Give Cutler this: he spread the ball around. Seven different receivers caught at least one pass. But Cutler spread the ball around so much that most of his passes landed on the turf (after bouncing off a defender's hands, in many cases). It was a pretty horrific performance all-around, which is why his QB rating ended up below 70.


I hope Briggs is back next week. My feeling on this defense is that they're pretty good, but that they need all hands on deck in order to be so. No Urlacher? Done. Missing Briggs? Bad. If Peppers were to miss a game? /Shudder. There's not a real big margin of error here.


On the bright side, there must be some serious panicking going on north of the border after the Packers lost a home game to Miami. A team that was supposed to dominate the NFC, the Packers find themselves just 3-3 and still a game back of the Bears. Let's end this on a high note:

Monday, October 18, 2010

Road trip!

Trevor Sierra, Brian Brennan, Jeffrey Williams and I headed East last Friday for a weekend of awesomeness centered around Michigan's Homecoming game against Iowa. It was awesome.

Just your standard Homecoming decoration: a one-legged football player made out of balloons.

We tailgated.

There was beer.

Not true: We wowed the other tailgaters with our superior football skills.
True: Just after this picture was taken, Jeffrey fumbled the ball while Trevor and Brian tripped over each others' legs and sustained Grade 2 concussions. Later in the day, Trevor would stumble backwards into an elderly woman wearing an Iowa jersey. He did not apologize, but rather yelled "Pass interference!" at her as he got up.

Hey, that looks kinda cool.

I think my favorite thing about the game was that people never seem to get up at college football games. I was right in the middle of a row and literally did not have to stand up once in the first half. This picture was taken in the middle of a timeout, I swear. 112,000 people, all focused on the game throughout. Very cool.

Michigan lost to the Hawkeyes 38-28, though backup QB Tate Forcier did make it close at the end after they trailed 28-7 at one point. So the crowd at the Big House was unable to hail to the victors, but I think I speak for all four of us when I say it was a fantastic experience.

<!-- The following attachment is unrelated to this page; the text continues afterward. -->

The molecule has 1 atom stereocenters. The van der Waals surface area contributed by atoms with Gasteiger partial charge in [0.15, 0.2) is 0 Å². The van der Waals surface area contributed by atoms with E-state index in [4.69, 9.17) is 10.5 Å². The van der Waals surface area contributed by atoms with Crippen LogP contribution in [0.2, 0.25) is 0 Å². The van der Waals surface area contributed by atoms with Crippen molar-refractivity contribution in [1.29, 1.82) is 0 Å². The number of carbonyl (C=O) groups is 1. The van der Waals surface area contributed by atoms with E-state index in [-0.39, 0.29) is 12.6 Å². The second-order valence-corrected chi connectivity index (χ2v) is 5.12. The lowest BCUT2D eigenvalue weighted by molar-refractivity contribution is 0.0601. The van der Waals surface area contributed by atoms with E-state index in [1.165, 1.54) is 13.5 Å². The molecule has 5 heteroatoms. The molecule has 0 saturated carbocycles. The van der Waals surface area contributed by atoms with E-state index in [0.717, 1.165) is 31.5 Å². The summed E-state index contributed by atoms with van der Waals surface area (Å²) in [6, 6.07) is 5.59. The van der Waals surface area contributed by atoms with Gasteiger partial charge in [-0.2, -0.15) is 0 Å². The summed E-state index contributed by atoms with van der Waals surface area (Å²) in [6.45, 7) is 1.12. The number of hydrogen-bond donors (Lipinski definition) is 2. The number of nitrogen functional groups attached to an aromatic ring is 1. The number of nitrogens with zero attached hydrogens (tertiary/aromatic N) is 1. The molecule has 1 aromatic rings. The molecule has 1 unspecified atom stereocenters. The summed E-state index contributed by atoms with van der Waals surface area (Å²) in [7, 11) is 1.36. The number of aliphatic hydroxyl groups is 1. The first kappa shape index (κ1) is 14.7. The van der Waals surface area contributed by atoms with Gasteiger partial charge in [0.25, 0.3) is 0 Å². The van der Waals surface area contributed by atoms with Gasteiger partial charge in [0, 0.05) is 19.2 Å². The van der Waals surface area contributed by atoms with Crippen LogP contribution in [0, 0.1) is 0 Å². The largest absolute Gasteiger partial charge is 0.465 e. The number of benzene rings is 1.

Friday, October 15, 2010

Bears Soldier on with first of back-to-back home games

The Bears played a Seneca Wallaced-led Seahawks team in Week 3 last year and escaped with a 25-19 victory. They're facing each other once again because they both finished third in their respective divisions last season. While last year's matchup was played at the very loud Qwest Field, Seattle will come to Chicago this time. The Bears have just one set of back-to-back home games this season, and this is it.

The Seahawks are coming off their bye and will have had plenty of time to prepare. On top of that, Jay Cutler is coming off of his concussion. But while the Bears probably aren't catching Seattle at the right time, they're at least catching them in the right place:

Seattle in home games this season: 2-0, combined score of 58-26
Seattle in road games this season: 0-2, combined score of 51-17


Can Cutler rebound? Concussions are no longer treated like minor scrapes in the NFL, and with good reason. Some believe Cutler got concussed (great word) somewhat early in the Giants game, which is what led to his indecision and all around terrible play. If that's the case, Bears fans need to hope he's fully healed and ready to execute the game plan against Seattle.

Kick returns. Seattle has the best average in the league at 37.8 yards per return (for comparison's sake, Cleveland averages 16.2). Leon Washington also returned two kickoffs for touchdowns against Seattle. Danieal Manning is having success, too--his 28.7 average is good for sixth in the NFL. If one team's coverage unit can hold the other team in check, it will go a long way toward winning the field position battle.

Keep the Seahawks one-dimensional. Seattle averages a dismal 79.5 rushing yards per game, a full 20 yards less than the Bears who are themselves just 23rd in the league in that category. That's why they recently traded for Marshawn Lynch. Justin Forsett has been just okay, and guys like Leon Washington and Julius Jones have done next-to-nothing (Jones was shipped out). With receiver Deion Branch (second-most receptions on the team) having just been traded to New England, forcing the Seahawks to rely on the pass should be a winning formula.

Thursday, October 14, 2010

This guy next to me clearly doesn't know the words to Take Me Out to the Ball Game

From the Wait 'til this Year Humor Vault

CHICAGO--This douchebag next to me obviously doesn't know the words to "Take Me Out to the Ball Game," so why is he even bothering to pretend? "Buy me some phhh-nuhhh and graaaa-shhhh-eh?" Really? Just sit down, or at least shut up. Your selfish decision to belt out nonsense in order to feel like part of the crowd is really ruining the mojo. Freakin' Milli Vanilli over here wasn't at all prepared for the "one, two, three strikes your out," jumped in on "three" and then proceeded to shout "four" instead of moving on to the next line in the song. What an a**hole. Oh and now he's going to finish by singing "at the old baseball" instead of ball game? Are you kidding me? I wish someone would take this jerk out of the ball park.

Tuesday, October 12, 2010

Hurry back, Jay